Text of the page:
TOO MANY MEDSks_wsid = 0;
Drug duplications and interactions all cause confusion in the elderly. When I ask patients to bring all their medicines in a bag to my office, it is usually double what they told me. The sicker the patient, the poorer they can count. There is mass confusion. The advice should be: start meds slow & low dose.
Drug duplications, interactions of drugs, inappropriate off label uses of drugs, and inability to know the reason why they take each drug all cause confusion. Every year grandma and grandpa should spread out all the bottles on the table and look at them. If there are over 10 bottles, usually something is wrong.
Iron and Calcium tablets can interfere with thyroid absorption. Two products containing amphetamine may cause liver damage. Many drugs have expired or are no longer needed, but are saved, just in case.
Your parents should know the name of the drug they are taking and what it is for. They may have memory problems or difficulty comprehending. If they understand the reason for the medication, they will take it correctly and also know what to expect from it.
Many times they stray from their doctor’s medication plan and the doctor is not aware of it. Their blood pressure soars and the doctor thinks the medication is not working, and in reality they are not taking the medication. So the dose in increased or a second medication is added.
Have their doctor talk to them to insure they comply. Often they can’t afford the medication or are worried about the side effects. This intentional noncompliance occurs because the plan is too hard to keep up with.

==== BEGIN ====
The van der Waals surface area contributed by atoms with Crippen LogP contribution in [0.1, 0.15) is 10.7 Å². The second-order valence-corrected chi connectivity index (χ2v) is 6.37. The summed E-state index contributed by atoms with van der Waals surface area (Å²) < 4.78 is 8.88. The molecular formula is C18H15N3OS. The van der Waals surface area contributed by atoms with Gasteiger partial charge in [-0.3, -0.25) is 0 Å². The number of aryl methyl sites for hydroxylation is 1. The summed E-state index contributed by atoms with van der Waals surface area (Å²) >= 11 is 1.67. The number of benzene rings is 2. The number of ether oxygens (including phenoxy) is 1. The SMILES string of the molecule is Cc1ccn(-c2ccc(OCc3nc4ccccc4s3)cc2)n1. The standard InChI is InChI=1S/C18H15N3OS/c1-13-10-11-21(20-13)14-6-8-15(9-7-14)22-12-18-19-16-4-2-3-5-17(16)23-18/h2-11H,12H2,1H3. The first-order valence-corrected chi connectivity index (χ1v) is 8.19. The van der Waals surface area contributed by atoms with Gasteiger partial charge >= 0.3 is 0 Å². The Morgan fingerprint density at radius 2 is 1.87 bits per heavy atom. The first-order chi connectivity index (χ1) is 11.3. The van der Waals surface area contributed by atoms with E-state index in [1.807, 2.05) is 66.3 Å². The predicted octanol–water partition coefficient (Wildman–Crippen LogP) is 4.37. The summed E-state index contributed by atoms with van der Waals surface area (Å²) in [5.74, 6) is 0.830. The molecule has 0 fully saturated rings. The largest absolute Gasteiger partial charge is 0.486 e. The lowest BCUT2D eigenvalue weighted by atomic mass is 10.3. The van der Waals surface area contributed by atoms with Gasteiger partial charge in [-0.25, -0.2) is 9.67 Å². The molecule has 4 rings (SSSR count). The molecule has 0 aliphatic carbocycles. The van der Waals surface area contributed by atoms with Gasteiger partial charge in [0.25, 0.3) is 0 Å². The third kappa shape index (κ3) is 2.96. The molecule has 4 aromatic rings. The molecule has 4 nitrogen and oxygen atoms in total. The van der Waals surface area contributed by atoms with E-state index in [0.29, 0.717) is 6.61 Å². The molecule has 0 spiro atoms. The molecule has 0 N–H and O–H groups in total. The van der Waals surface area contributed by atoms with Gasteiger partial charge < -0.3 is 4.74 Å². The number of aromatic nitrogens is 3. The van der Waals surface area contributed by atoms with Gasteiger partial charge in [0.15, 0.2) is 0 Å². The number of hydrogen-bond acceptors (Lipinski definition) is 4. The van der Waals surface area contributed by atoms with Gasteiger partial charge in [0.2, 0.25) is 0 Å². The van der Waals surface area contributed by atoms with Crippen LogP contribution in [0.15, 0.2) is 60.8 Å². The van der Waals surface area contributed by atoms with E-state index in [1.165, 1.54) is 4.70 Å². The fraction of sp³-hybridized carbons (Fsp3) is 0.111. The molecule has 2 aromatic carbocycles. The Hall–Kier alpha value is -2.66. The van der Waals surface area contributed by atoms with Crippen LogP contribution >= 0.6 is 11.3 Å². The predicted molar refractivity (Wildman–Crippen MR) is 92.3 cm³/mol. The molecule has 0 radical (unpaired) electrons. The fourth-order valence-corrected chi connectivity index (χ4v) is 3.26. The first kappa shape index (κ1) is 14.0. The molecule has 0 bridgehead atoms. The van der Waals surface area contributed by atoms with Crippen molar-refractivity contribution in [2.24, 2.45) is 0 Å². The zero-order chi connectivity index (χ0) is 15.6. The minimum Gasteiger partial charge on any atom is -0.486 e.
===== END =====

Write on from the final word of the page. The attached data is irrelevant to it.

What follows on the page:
Switching to a medicine once a day versus three times a day often works, or make the schedule simpler by treating two problems with one medication. Medication charts on the refrigerator, pillboxes, or taking certain meds with other meds help.
Often getting rid of the childproof capsules can help.
Your parents wait for a half an hour for three prescriptions to be filled and just want to go back home.
Their doctor never told them about the reason for each drug and its instructions. He may speak quietly and fast and this may be a challenge to your parents who still did not get their hearing aids. Your kind parents feel intimidated and don’t ask question because the doctor looked busy and seemed to have no time to answer questions.
Side effects your parents have should not be chalked up to old age, and should not be treated with more drugs. Older people have compromised livers and kidneys and all the drugs affect how the drugs are broken down and excreted.
Your parents may experience dry mouth, drowsiness, depression, insomnia, nausea and vomiting, dizziness and may fall. Sedating antihistamines can be disastrous to them. They often take over the counter sleeping aids, Tylenol pm, cold and allergy medicines as Benedryl.
Since the medications last longer, they may be confused in the morning and fall. If your dad has prostate trouble, he may end up with urinary retention.
Parkinsonism drugs, and Neurontin can cause hallucinations. Antipsychotic medications for depression or dementia can cause them to have more heart and lung problems and also a higher death rate.
The starting dose for elderly may be too high compared to one for you. Start slow and go slow! Medicines must be monitored for side effects. The labels and inserts must be read. Someone should go with them to the doctor so questions are asked and answers are given. The doctor should know about every OTC drug they are taking.
Make a point to clean out their medicine cabinet every year of expired or old medicines. Make a medication list for them and give a copy to their primary doctor every time they make a visit.